WHEREAS the Alberta livestock industry and livestock numbers have grown significantly, and will continue to do so under Albertas economic trend to expand the production and feeding of livestock; AND WHEREAS this trend has necessitated increased need for larger animal and livestock veterinary services in rural areas; AND WHEREAS the Western Canada School of Veterinary Medicine accepts and graduates only 70 veterinary students annually;AND WHEREAS employment opportunities for graduating Veterinary students consistently exceed the number of available students, allowing them to choose their place of employment;AND WHEREAS it is becoming increasingly difficult to attract and retain veterinarians to rural mixed practices in Alberta;
THEREFORE BE IT RESOLVED that the Alberta Association of Municipal Districts and Counties urge the Government of Alberta to initiate a study to investigate the feasibility of federal and interprovincial funding and establishment of a School of Veterinary Medicine in Alberta.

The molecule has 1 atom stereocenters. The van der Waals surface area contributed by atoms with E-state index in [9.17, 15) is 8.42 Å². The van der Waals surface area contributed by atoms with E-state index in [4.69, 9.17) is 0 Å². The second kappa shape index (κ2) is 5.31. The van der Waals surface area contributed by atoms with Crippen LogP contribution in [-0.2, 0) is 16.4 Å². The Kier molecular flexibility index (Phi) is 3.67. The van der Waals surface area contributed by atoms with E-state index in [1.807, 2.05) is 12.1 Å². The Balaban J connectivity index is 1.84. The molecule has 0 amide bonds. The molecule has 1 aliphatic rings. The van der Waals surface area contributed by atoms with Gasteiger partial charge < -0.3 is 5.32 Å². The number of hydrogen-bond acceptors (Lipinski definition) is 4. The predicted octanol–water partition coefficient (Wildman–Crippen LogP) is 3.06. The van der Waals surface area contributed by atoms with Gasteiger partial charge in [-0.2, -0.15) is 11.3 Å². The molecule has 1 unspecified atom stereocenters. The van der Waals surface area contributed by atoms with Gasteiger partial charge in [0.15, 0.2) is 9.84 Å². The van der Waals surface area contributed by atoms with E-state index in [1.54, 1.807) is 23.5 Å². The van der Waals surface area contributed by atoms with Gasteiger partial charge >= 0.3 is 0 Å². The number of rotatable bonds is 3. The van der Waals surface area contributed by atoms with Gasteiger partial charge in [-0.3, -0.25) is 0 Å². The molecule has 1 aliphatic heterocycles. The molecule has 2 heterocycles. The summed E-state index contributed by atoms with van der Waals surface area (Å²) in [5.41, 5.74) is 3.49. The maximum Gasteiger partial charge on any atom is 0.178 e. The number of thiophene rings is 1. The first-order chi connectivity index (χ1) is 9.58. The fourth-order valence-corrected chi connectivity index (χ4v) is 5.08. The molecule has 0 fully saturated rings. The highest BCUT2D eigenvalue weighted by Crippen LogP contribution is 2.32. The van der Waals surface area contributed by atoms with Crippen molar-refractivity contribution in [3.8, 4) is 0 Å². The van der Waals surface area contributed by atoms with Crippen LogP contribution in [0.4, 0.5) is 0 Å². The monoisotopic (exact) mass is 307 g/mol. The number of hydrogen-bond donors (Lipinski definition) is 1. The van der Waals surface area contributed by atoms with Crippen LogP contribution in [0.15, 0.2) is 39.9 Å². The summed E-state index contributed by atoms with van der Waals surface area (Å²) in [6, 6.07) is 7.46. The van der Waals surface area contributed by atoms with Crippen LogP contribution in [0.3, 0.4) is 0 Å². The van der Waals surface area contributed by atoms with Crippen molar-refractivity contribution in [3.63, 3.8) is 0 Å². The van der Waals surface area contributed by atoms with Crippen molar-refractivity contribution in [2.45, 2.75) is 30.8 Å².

There is no program offered in Alberta for veterinarian studies. Currently, through an interprovincial agreement with Saskatchewan, Manitoba and British Columbia, Alberta shares the costs of instruction of students enrolled in studies at the Western College of Veterinary Medicine (WCVM) in Saskatchewan. Albertas share of the 1998-99 instructional costs totaled $1,760,599. This support does not cover students individual needs. This is a 4-year program. Annual operating costs are $9 million, with a tuition fee of $5,000/year.Provincial student quotas are: B.C. 15Alberta 20Saskatchewan 20Manitoba 12Yukon/NWT 2Aboriginal 2The quotas were set when the first interprovincial agreement on the WCVM was penned and reflected the known manpower need for each of the western Canadian provinces at the time. Saskatchewan receives federal government support money for this program (dollar figure unavailable). With a program of this nature in Alberta, we should also be able to access federal funding.Albertas livestock statistics are:Cattle: 41% of Canadian herd67% of Canadian fed cattle5th largest cattle feeding area in North America4% increase from 1994-1998Hogs: 15% of Canadian herd6% increase from 1994-1998Recent employment opportunities consistently exceed the number of graduates available; they can pick and choose their employment in a buyer’s market. Further, there is no way of determining what stream of practice a graduate will go into (i.e. small animal, mixed, equine, etc.) as they all graduate from the same program.